reviews

  • Aleksandra Mir

    Galerie Laurent Godin | Rue du Grenier Saint-Lazare

    For her first solo exhibition in Paris, Aleksandra Mir—Polish-born, a Swedish citizen, and a New York City resident since 1989—festooned Galerie Laurent Godin with every variety of Mexican kitsch: paper flowers, salad bowls of plastic fruit, bread, and alphabet letters; a skeleton in a suit seated in front of a laptop; cacti painted on the wall; hanging bird cages with little bird skeletons; about a dozen pasted images of the defunct Concorde supersonic jet over headshots of Che Guevara; floral designs in kindergarten colors; found posters; collages of magazine pictures; notebook pages outlining

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  • Marco Poloni

    Centre Culturel Suisse, Paris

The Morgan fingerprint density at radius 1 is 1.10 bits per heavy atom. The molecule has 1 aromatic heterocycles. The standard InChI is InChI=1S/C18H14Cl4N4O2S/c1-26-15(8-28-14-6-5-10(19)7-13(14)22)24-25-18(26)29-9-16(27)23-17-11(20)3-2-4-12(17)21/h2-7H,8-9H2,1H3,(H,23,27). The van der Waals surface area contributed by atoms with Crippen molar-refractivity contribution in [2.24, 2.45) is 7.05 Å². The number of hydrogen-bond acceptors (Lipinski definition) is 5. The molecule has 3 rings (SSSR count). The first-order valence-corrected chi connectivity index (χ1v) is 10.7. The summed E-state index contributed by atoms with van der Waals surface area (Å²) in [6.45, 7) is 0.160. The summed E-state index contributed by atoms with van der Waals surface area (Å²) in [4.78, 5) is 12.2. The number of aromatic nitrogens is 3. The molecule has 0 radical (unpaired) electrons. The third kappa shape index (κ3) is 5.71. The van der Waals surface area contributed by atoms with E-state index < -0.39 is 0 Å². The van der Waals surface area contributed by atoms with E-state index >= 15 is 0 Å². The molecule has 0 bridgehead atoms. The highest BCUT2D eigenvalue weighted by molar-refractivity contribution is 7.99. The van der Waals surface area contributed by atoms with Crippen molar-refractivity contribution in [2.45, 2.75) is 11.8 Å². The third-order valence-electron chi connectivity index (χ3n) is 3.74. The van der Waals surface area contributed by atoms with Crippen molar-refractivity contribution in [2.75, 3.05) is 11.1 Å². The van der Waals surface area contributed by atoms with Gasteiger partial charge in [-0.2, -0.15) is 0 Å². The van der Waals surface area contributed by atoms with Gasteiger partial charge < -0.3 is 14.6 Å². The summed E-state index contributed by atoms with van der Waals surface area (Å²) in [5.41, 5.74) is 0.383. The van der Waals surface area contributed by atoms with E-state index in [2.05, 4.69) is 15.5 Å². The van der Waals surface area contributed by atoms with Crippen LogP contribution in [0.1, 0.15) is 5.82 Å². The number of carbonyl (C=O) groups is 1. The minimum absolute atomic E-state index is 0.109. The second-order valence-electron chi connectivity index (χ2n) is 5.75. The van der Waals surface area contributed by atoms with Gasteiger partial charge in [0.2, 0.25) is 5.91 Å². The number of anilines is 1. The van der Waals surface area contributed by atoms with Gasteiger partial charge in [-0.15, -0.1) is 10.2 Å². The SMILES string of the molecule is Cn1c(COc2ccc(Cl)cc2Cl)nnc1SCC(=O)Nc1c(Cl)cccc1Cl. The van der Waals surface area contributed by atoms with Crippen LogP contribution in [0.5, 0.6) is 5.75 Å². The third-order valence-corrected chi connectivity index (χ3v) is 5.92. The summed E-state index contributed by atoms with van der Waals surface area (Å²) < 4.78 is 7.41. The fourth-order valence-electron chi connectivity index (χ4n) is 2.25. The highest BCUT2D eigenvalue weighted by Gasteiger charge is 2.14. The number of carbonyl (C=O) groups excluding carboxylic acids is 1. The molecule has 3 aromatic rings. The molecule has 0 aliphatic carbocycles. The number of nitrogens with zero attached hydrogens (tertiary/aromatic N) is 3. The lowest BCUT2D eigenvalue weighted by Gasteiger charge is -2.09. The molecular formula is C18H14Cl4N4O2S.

There is always more than meets the eye(s) in Marco Poloni’s photos, videos, performances, and the multimedia setups he calls “observation devices” (dispositifs d’observation): All serve to confront us with our perceptual and conceptual blind spots. A particularly concise defense and illustration of the Poloni method is his ninety-second video Mister Locke, . . . , 2002, which dubs a voiceless FBI webcast of what may or may not be a suspected terrorist with an excerpt from the sound track of Michelangelo Antonioni’s The Passenger (1975), where an African opposition leader turns the camera—and

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  • “Images de l’Inconscient”

    Halle Saint-Pierre

    Although “Images de l’Inconscient” presented 181 works by six artist-patients from the collection of the Museu de Imagens do Inconsciente in Rio de Janeiro, this exhibition paid homage to the work of its founder, Dr. Nise da Silveira (1905–1999)—a devout admirer of Carl Gustav Jung—who might be called an “incurable” psychological materialist. Following in the footsteps of Hans Prinzhorn, author of the groundbreaking 1922 study Bilderei der Geisteskranken (Artistry of the Mentally Ill), and of Jean Dubuffet, she perceived the works of her patients to be “self-portraits of psychological situations,”

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